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Ludwig van BEETHOVEN (1770-1827)
Leonore Overture No. 3 Op. 72a (1806) [13:40]
Wolfgang Amadeus MOZART (1756-1791)
Sinfonia Concertante in E-flat Major K. 364 (1779) [28:42]
Nikolai RIMSKY-KORSAKOV (1844-1908)
Capriccio Espagnol, Op. 34 (1887) [14:51]
Johannes BRAHMS (1833-1897)
Symphony no. 1 in C minor op. 68 (1876) [43:23]
Ilya Konovalov (violin); Roman Spitzer (viola)
Israel Philharmonic Orchestra/Zubin Mehta
rec. 2012 in front of the Grand Palace, Bangkok, ‘In celebration of Her Majesty Queen Sirikit’s 80th Birthday’
Picture format DVD: NTSC 16:9
Sounds format: PCM Stereo, DD 5.0, DTS 5.0
Region code: 0
Subtitles and booklet notes: English, German, French
NIMBUS NI6229 [117:00]

This DVD of a special concert in celebration of Queen Sirikit’s 80th birthday comes close to being an enormous success, but recording limitations mean that it ends up as merely a very entertaining record of a well-played programme.
 
Sound quality is a little disappointing, perhaps reflecting the difficulties of recording outdoors - and with what appears to be a major road behind the stage. There are several moments of major balance issues, with small, supporting instrumental lines coming through excessively strongly on a particular microphone. This seems to vary, as does the overall balance of sound, which at times is very full and rounded and elsewhere rather thin. A minor criticism is that applause from the sizeable audience is almost inaudible between pieces, which rather detracts from the sense of occasion. The video footage fares better, but occasionally feels under-directed; in the Brahms, for instance, the fourth movement horn and flute solos show general shots of the orchestra rather than the soloist.
 
To dismiss this DVD based on these criticisms, however, would be unfair, as there is a great deal to commend in this diverse programme. The Israel Philharmonic does well to display some fine playing in each. The biggest success is Rimsky-Korsakov’s Capriccio Espagnol. The vigorous rhythmic figures and swirling clarinet runs carry a tremendous sense of life, all handled with technical ease. Mehta leads a buoyant tour through the work’s charms, and the result is a very sunny performance.
 
Brahms’ first symphony comes off reasonably well too. The tormented passages of the first movement are attacked with a strong bite, the tension building into a strong sense of turbulence. The inner movements are softly redemptive, with many moments of great beauty. The oboe solo in the second is beautifully shaped, entering at its second appearance with renewed softness. The woodwind are similarly good in the third movement, lilting breezily in their dotted rhythms.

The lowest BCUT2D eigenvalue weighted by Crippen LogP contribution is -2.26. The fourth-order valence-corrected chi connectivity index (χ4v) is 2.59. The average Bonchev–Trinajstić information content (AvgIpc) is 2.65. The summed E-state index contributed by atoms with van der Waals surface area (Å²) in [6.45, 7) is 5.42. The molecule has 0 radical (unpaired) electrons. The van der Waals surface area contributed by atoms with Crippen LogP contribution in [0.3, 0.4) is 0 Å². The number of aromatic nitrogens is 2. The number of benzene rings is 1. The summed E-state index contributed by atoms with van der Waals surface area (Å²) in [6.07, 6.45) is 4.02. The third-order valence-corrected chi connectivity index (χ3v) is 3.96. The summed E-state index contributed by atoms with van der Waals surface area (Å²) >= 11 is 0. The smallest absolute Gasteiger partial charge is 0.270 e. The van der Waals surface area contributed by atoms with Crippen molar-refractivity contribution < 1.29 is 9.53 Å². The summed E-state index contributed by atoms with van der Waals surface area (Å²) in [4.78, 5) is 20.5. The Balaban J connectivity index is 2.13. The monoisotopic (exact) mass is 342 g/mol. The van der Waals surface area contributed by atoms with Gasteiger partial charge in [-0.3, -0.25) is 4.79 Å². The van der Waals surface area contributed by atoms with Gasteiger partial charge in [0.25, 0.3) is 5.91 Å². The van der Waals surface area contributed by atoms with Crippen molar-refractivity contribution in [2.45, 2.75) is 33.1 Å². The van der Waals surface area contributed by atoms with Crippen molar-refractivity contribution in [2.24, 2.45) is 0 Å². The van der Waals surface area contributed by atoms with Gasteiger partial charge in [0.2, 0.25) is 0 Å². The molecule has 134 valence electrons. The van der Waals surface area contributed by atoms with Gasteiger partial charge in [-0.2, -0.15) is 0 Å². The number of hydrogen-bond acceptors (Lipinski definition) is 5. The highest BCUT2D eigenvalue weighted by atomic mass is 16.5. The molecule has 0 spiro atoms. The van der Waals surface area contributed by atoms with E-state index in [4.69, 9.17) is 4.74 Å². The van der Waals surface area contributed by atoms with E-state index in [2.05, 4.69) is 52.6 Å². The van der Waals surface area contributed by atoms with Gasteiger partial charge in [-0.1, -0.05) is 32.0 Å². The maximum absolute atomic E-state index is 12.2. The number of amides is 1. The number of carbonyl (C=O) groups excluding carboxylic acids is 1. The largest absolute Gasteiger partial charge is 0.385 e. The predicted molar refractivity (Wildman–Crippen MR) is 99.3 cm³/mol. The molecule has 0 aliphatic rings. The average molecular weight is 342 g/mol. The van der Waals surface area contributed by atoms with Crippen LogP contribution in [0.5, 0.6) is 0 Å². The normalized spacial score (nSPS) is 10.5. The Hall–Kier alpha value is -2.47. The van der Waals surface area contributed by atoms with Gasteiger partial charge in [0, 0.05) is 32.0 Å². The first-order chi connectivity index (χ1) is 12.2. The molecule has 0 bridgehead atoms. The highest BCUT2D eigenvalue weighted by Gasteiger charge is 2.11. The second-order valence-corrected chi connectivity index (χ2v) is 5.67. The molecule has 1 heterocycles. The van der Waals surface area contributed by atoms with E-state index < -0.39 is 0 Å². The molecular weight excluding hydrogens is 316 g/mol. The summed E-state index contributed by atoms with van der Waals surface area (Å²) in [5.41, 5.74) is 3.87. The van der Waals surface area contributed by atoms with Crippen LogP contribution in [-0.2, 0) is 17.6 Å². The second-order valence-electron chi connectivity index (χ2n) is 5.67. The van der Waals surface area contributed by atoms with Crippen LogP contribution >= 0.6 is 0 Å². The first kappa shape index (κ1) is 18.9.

The finale, attacked without pause, immediately returns to the sense of struggle of the first movement. Mehta does not over-indulge in the softer moments, instead delaying acceptance of the major key until the very last pages. It certainly ends the symphony in convincing good cheer, closing a good performance which is just a little let down by sound quality.
 
Ilya Konovalov (violin) and Roman Spitzer (viola) are the fine soloists for a fluent account of Mozart’s Sinfonia Concertante. Both play with a tremendous sense of friendly interaction between each other, orchestra and conductor. At one stage, Mehta is content to wander off stage and leave the soloists to their cadenza before returning with a broad smile. The orchestra are sensitive accompanists and show some excellent playing of their own, notably in some lovely legato from horns and woodwind in the first movement. The strings, though slightly pared down, play with a full-bodied sound which neatly complements the rich intensity of feeling found by the two soloists.
 
Beethoven’s third Leonore overture remains somewhat earthbound at a fairly steady tempo and dry sound. There is some superb woodwind playing, though, particularly in the well-articulated flute solo which instils a degree more energy in the performance. Images of the Grand Palace work nicely during the trumpet fanfares, but it is hard to escape the feeling that the performance does not quite leave the ground.
 
The DVD is completed by the Royal Thai Anthem and spirited accounts of two Strauss classics as encores, the Thunder and Lightning Polka and Radetzky March. Mehta and his orchestra have huge fun in these, as do the audience. It is quite touching to see Mehta meet a beaming Queen Sirikit after the performance and present her with his baton and an autograph. The audience clearly had huge fun at this concert, and it makes for very satisfying watching, but one feels that, with some improvements in the recording, it could have been substantially better.
 
Rohan Shotton  

Masterwork Index: Brahms symphony 1